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All about Vo2 max and Zone 5



VO2 max, or maximal oxygen uptake, is a measure of your body's ability to consume oxygen during intense exercise, and it's particularly important in endurance sports like cycling. It essentially indicates the maximum amount of oxygen your body can use in one minute per kilogram of body weight. The concept originated from the work of Scandinavian scientists in the 1920s, who were looking to understand how the body uses oxygen during physical activity. They developed the term to describe the point at which oxygen consumption plateaus, no matter how much the exercise intensity increases. This measure has since become a fundamental indicator of aerobic endurance and cardiovascular fitness

Understanding VO2 max, Zone 5, and sprinting involves delving into the intricate relationship between aerobic capacity, energy systems, and athletic performance. Let's break down these concepts further to appreciate how they influence an athlete's cycling capabilities, particularly during high-intensity efforts.

VO2 Max: The Aerobic Ceiling

VO2 max represents the maximum volume of oxygen that the body can utilize in a minute per kilogram of body weight. It is a crucial determinant of an athlete’s endurance capacity, especially in sports like cycling where sustained aerobic effort is required. During exercise, oxygen is used to break down substrates (like fats and carbohydrates) to produce ATP, the energy currency of the cells. The higher the VO2 max, the more ATP can be produced aerobically, enabling longer and more intense exercise.

Zone 5: High-Intensity Effort

In cycling, training zones are used to specify intensity levels. Zone 5, often referred to as the "VO2 max" zone, typically encompasses efforts at 106-120% of an athlete’s FTP (Functional Threshold Power), which is the highest power an athlete can sustain for an hour. Training in this zone pushes an athlete to operate at or near their VO2 max, improving their ability to sustain high-intensity efforts.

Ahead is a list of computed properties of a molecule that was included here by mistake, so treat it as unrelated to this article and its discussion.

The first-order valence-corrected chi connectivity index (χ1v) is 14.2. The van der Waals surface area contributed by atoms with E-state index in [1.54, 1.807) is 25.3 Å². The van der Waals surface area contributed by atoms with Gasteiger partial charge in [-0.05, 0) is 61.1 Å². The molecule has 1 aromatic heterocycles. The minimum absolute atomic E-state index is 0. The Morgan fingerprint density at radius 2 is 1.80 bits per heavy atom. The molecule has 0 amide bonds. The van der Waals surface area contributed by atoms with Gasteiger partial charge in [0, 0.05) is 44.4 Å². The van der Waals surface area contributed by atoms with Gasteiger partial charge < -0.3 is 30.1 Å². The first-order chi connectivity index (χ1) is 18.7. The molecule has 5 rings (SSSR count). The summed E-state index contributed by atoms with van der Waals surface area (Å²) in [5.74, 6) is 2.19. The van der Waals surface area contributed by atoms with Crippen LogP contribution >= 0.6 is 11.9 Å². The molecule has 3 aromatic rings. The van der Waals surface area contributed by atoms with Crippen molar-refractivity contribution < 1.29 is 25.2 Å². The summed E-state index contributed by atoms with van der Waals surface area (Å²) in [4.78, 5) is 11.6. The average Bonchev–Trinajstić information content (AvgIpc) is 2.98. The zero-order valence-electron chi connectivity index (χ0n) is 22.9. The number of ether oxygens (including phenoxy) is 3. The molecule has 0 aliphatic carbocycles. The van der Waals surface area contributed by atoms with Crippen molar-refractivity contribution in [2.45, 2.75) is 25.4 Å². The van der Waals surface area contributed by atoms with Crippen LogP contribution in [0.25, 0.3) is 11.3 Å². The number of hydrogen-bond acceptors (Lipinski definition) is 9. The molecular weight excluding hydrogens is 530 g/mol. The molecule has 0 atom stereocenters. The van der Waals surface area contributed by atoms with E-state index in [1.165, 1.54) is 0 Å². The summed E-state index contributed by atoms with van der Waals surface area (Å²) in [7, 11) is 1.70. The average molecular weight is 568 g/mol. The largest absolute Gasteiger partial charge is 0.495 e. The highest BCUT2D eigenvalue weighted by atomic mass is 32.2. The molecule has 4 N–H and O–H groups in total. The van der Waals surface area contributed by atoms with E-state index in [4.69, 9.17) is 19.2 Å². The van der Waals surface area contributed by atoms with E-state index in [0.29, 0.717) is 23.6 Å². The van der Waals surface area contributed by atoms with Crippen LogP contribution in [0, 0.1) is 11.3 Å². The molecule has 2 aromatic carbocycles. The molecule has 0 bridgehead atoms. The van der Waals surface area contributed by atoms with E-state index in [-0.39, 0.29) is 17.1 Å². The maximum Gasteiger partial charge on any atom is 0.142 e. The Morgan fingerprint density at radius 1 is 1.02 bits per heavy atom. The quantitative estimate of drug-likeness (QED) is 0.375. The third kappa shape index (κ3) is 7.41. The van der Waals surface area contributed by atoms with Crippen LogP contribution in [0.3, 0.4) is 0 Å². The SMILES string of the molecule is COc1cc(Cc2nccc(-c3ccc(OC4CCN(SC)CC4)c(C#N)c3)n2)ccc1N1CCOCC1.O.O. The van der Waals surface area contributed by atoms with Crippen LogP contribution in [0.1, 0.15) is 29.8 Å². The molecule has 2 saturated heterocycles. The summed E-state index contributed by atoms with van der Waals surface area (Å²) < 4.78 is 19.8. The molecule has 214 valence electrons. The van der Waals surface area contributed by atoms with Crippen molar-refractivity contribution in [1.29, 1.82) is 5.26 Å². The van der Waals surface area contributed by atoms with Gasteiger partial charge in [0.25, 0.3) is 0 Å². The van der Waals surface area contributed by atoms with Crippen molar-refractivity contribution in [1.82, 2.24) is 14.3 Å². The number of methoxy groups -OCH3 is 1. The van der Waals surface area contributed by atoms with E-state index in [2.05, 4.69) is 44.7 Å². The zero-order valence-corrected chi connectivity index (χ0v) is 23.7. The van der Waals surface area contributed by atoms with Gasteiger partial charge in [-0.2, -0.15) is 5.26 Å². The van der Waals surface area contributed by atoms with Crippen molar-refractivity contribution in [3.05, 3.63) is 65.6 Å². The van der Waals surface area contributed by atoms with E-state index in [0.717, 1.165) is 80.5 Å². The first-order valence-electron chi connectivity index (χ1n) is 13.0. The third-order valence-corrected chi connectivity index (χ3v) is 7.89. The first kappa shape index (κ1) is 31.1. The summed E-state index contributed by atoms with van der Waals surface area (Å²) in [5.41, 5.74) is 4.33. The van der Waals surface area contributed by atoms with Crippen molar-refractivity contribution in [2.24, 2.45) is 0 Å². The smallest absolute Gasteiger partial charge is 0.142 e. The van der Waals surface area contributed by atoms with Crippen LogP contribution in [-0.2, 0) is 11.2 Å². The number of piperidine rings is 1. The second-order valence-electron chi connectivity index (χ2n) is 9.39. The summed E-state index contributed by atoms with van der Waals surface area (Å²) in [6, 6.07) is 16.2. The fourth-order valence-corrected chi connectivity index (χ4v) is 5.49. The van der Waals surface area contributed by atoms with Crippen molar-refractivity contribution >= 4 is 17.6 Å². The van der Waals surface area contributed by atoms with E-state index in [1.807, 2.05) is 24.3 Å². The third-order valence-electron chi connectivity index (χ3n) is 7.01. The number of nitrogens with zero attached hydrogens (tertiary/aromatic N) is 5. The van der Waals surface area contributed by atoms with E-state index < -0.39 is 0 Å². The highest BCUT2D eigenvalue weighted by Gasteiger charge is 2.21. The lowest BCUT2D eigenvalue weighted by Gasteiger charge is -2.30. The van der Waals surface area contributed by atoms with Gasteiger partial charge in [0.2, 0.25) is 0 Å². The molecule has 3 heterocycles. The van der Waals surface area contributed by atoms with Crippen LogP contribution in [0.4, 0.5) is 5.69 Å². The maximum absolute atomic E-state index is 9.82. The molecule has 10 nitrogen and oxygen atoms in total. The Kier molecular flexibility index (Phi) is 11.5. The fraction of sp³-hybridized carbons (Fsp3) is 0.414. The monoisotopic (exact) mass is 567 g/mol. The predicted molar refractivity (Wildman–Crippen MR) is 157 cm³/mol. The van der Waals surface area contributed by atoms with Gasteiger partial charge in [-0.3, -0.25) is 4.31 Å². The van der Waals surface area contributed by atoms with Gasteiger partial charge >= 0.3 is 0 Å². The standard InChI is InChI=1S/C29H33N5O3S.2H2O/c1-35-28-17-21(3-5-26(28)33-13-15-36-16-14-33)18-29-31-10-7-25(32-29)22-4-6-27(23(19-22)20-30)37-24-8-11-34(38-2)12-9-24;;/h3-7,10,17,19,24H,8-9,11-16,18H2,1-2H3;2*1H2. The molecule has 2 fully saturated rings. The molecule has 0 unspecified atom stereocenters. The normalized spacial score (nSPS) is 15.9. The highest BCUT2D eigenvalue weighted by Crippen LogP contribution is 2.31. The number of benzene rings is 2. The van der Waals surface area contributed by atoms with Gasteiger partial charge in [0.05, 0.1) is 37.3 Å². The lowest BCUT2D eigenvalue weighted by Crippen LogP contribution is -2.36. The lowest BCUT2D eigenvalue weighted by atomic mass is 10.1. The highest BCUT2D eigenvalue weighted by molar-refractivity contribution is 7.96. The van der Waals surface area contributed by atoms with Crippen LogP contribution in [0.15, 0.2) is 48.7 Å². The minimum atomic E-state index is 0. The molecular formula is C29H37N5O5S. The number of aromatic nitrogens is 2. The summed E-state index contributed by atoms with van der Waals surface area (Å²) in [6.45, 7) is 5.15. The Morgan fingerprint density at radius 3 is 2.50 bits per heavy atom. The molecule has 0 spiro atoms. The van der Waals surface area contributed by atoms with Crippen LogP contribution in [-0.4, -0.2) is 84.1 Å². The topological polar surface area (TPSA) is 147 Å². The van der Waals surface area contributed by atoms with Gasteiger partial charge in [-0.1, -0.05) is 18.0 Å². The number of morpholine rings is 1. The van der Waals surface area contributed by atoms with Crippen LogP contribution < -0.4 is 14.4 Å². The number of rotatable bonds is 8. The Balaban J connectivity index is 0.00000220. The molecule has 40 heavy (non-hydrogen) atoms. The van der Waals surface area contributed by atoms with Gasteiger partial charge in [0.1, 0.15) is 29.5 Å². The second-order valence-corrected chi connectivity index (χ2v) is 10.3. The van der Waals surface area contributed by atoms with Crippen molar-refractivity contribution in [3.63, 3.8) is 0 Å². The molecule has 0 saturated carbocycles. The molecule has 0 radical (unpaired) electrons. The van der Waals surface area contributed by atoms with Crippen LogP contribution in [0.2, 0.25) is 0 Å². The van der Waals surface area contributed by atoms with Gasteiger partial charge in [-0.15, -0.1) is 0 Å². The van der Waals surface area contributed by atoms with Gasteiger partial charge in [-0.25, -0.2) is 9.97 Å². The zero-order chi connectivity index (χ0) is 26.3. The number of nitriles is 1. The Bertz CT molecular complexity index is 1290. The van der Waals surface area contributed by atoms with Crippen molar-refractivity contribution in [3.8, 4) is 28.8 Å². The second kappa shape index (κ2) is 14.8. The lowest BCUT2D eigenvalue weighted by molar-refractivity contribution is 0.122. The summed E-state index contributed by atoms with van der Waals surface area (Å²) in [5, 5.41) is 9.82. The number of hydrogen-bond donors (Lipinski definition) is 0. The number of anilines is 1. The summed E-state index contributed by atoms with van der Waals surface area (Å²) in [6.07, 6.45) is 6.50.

Exercises in Zone 5 are intense and cannot be sustained for long periods. They are typically done in intervals, such as 3-8 minutes of hard effort followed by equal or slightly longer recovery periods. This type of training is anaerobic and highly glycolytic, meaning it relies heavily on the metabolism of glucose without oxygen to produce energy quickly.

Sprinting: Beyond the Aerobic Scope

Sprinting in cycling often exceeds even the intensity of Zone 5, pushing into what might be considered an anaerobic burst. This requires quick energy that cannot be supplied fast enough by aerobic metabolism. Instead, the body relies on the anaerobic glycolysis system and the phosphocreatine (PCr) system. These systems provide rapid ATP but are only sustainable for short durations, usually less than 30 seconds.

Metabolic Responses in High-Intensity Zones

During high-intensity efforts, such as those in Zone 5 and during sprinting:

  • Anaerobic Glycolysis: The body rapidly converts glucose into lactate, producing ATP quickly but also accumulating lactate and hydrogen ions, leading to muscular fatigue and the eventual need to decrease intensity.

  • Phosphocreatine Breakdown: For the very highest efforts, like sprints, the body taps into its phosphocreatine stores. PCr can quickly regenerate ATP but depletes rapidly, usually within seconds, necessitating a shift back to glycolysis or a reduction in effort as PCr stores are replenished.

  • Oxygen Utilization: At VO2 max and during sustained high-intensity efforts, the body is using oxygen at its maximal rate, but the demand for ATP outstrips the supply that can be provided aerobically. Thus, while aerobic metabolism is maximized, anaerobic pathways play crucial roles.

Physiological Adaptations

Training in Zone 5 and performing sprints induce specific physiological adaptations:

  • Increased Cardiac Output: The heart's capacity to pump blood improves, increasing both stroke volume (the amount of blood ejected per beat) and heart rate at maximal efforts.

  • Muscle Fiber Efficiency: There is an increase in the efficiency of Type II muscle fibers, which are more powerful and quicker to fatigue but essential for high-intensity efforts.

  • Capillary Density: Regular high-intensity training increases the number of capillaries around muscle fibers, enhancing the delivery of oxygen and nutrients and the removal of waste products.

  • Mitochondrial Efficiency: Although these efforts are anaerobic, improvements in the number and efficiency of mitochondria (the cell's powerhouses) help quickly transition from anaerobic to aerobic metabolism, improving recovery between high-intensity efforts.


When you're training in Zone 5 and focusing on VO2 max efforts, there are a few common misconceptions that can affect how you approach these high-intensity workouts:

  • More Is Better: You might think that since Zone 5 training can rapidly boost fitness, doing more of it is better. However, because these efforts are so demanding, overdoing them can lead to overtraining, burnout, and increased risk of injury. It's crucial to balance high-intensity training with adequate recovery and lower intensity workouts.